Photo via Flickr
The Rockaways is the quintessential beach getaway for those looking to soak up some sun and still remain in the city. Once known as “New York’s Playground,” the Rockaways offers a 5.5 mile stretch of bustling boardwalk and over 120 acres of sandy beach. While definitely a go-to spot for city-dwellers, navigating the Rockaways can be daunting if you’re unfamiliar with the Queens neighborhood. We’ve rounded up the best of the Rockaways, including how to get there, where to soak up the sun, and, of course, the best spots to wine and dine.
Image © 6sqft
How to get there
What better way to start off your beach day than on the water? The Rockaways route of the NYC ferry runs from Wall Street to Sunset Park to the Rockaway Ferry terminal, which conveniently leaves you just blocks from the boardwalk. The trip won’t cost you more than a MetroCard swipe unless you’re planning on bringing a bike.
The Rockaways are also accessible by subway. Just take the A train to Broad Channel and transfer to the Rockaway Park Shuttle. There, you can get off at 90th st, 98th st, 105th st, or 116th st, which all leave you within walking distance of the beach. Alternatively, you can continue on the A train to Beach 67th st. or Beach 60th st.
You could also choose to skip dealing with the MTA and ride to the beach in style. OvRride offers a coach bus that picks up from select locations in Brooklyn and downtown Manhattan and drops passengers off at the beach. The buses also include free refreshments, as well as other amenities like air conditioning, on-board bathrooms, and exclusive deals at partnering businesses at the Rockaways, the Lower East Side, Williamsburg, and Bushwick.
For those whose perfect day at the beach involves craft brews, there’s also the Rockaway Brewing Co.’s “Brew Cruiser.” The mini coach bus (which only runs on Saturdays) picks up passengers at the brewery’s Long Island City location and drives them in air-conditioned style to the Rockaways. Passengers can also grab a drink for the road before they head out, and continue the party when they arrive at the brewery’s Rockaway location.
Photo via Flickr
Once called the “Irish Riviera,” because of its resort-like amenities and large Irish community, Rockaway Beach is arguably the most entertaining part of the Rockaways. Right by the heart of the boardwalk, there’s plenty to do. There are even surf lessons (more on that below), as Rockaway Beach is one of the few places in NYC where surfing is permitted. However, it also tends to be the most crowded beach.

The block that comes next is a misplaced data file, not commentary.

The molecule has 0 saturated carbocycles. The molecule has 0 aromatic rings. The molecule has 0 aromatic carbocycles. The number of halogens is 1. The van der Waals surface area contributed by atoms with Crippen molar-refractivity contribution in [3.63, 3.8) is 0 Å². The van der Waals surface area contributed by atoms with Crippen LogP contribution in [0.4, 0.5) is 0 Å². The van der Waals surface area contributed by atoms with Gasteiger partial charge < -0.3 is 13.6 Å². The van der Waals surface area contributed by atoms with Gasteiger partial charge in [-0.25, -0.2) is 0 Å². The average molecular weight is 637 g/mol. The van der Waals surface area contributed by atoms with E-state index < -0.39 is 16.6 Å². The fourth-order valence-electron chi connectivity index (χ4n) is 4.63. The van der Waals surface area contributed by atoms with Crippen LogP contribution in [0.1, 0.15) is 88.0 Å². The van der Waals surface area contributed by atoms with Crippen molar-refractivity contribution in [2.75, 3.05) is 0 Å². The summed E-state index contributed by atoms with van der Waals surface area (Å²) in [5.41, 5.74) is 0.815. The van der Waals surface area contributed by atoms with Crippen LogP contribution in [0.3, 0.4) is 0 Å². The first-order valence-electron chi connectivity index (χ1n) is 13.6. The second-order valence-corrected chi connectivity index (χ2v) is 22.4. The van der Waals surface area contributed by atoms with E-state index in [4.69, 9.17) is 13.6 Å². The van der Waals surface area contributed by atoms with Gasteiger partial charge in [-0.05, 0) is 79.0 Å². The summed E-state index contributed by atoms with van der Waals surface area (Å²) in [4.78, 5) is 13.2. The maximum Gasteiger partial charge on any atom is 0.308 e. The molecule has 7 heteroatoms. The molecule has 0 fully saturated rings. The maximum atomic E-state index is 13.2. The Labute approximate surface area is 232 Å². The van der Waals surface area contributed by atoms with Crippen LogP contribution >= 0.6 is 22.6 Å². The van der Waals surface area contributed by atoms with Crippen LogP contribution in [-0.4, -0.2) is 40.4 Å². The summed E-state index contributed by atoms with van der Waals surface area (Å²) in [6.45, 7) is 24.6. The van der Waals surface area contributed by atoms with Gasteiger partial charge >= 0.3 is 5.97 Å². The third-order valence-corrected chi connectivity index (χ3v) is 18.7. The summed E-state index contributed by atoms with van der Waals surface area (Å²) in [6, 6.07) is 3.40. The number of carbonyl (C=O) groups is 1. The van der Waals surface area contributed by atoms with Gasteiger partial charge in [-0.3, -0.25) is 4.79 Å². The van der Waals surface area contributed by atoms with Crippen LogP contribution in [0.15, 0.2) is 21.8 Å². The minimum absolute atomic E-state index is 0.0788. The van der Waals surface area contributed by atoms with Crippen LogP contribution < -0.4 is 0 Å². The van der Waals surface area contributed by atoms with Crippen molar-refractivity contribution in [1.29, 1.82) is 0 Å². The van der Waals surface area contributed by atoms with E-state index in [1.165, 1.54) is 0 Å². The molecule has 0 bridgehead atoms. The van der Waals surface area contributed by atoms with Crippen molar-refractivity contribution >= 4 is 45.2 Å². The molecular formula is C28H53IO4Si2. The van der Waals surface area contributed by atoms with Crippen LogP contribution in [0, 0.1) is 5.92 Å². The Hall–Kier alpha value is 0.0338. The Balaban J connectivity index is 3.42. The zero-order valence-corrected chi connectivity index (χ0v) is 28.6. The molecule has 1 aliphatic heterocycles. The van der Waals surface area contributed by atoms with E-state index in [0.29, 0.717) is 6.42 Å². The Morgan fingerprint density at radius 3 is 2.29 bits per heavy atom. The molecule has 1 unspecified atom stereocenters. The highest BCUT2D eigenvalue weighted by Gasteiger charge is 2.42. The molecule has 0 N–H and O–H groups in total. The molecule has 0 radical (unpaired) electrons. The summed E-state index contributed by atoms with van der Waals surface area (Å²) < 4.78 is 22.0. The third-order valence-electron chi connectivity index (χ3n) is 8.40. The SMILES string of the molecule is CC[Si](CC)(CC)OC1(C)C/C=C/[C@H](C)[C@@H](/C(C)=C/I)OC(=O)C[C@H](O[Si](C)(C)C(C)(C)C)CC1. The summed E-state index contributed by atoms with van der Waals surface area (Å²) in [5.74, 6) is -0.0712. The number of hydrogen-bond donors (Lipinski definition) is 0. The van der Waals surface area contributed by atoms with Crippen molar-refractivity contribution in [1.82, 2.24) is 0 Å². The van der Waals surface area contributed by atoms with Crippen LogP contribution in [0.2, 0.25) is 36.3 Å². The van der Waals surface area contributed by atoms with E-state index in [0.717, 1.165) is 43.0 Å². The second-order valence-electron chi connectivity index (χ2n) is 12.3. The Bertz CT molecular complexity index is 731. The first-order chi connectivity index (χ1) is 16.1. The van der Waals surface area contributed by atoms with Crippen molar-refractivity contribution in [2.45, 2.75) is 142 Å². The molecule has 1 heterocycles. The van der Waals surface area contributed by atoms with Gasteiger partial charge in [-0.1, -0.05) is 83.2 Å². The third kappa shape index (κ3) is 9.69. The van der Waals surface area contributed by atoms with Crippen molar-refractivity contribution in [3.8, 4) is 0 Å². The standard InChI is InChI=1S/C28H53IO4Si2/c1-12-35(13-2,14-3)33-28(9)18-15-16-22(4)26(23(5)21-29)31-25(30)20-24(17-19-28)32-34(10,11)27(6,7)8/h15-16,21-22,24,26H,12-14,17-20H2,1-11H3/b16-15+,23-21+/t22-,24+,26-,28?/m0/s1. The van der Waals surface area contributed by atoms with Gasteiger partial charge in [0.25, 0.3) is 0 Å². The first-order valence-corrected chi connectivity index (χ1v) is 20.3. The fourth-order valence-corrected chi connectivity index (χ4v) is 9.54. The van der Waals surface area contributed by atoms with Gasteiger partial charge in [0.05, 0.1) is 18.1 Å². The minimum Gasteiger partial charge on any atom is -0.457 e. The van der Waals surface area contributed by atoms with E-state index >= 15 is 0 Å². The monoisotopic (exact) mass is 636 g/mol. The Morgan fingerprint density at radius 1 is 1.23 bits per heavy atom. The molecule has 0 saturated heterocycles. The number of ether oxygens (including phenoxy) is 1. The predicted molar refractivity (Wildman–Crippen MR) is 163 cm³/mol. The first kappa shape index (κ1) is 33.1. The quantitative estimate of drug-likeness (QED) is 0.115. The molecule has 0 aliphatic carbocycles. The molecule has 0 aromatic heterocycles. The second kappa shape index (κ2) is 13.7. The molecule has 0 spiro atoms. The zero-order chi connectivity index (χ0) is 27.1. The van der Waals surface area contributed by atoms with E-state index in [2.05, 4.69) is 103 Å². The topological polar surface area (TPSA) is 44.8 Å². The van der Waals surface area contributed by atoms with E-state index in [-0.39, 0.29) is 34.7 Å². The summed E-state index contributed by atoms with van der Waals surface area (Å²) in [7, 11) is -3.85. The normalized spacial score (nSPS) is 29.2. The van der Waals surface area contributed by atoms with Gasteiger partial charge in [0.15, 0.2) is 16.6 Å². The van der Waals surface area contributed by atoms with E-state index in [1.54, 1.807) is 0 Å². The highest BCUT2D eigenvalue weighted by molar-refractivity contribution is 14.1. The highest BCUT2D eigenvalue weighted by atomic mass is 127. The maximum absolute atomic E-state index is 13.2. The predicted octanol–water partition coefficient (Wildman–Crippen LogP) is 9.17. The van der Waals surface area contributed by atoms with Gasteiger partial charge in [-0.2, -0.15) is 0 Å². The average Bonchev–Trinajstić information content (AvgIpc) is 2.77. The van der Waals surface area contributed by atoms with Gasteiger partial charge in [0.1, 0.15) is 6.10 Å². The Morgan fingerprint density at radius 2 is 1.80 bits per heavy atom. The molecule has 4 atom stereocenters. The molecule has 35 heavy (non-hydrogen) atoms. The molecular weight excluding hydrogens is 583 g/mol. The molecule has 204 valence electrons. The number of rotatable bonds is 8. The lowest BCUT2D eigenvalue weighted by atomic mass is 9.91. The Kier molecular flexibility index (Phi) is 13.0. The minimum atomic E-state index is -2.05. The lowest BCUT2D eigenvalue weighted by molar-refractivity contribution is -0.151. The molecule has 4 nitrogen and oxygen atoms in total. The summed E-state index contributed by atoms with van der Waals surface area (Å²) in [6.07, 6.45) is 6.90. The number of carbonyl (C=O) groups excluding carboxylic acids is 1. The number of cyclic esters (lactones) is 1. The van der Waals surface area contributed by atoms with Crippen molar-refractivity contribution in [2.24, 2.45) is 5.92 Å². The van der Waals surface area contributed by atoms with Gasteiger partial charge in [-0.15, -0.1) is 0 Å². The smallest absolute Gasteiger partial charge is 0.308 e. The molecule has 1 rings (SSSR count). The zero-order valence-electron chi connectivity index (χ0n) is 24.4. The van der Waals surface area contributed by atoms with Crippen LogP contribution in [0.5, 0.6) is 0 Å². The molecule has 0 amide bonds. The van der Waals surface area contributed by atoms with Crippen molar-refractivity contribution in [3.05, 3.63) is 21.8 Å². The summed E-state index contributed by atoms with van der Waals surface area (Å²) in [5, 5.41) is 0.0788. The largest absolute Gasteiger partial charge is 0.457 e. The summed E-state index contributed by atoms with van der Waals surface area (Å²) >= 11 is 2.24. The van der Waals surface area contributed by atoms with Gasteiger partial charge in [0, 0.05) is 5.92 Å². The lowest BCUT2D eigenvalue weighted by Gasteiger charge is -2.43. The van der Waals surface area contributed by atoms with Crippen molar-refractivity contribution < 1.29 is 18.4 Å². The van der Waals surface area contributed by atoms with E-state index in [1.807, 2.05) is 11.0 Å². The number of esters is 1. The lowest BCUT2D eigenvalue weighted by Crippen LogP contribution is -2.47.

Located to the west of Rockaway Beach is the Jacob Riis Park, and its attached beach. The Jacob Riis Beach is a little farther from the heart of the action, but what it lacks in crowds it makes up for in history. Beachgoers can relax in the shade of the park’s Art Deco-style bathhouse, or learn about the area’s past as a historic gay beach. The beach has enough concession options to rival nearby Rockaway Beach, so the hardest part of getting something to eat should be deciding between all of the delicious options. Bay 1, the easternmost portion of the beach, is unofficially considered clothing optional- so maybe consider setting up elsewhere if you have children with you.
Formerly a military base, Fort Tilden is now the hidden jewel of the Rockaways. Less than ten minutes from the Jacob Riis Beach, it’s hard to believe Fort Tilden is still a part of NYC. The beach is never crowded, leaving you free to enjoy a surprisingly quiet and secluded part of the city. The seclusion comes at the cost of infrastructure, however- The closest bathrooms are at Jacob Riis Beach, and there are no concession stands. Grab a snack at some of the more populated spots, and spend the rest of the day exploring the abandoned fort.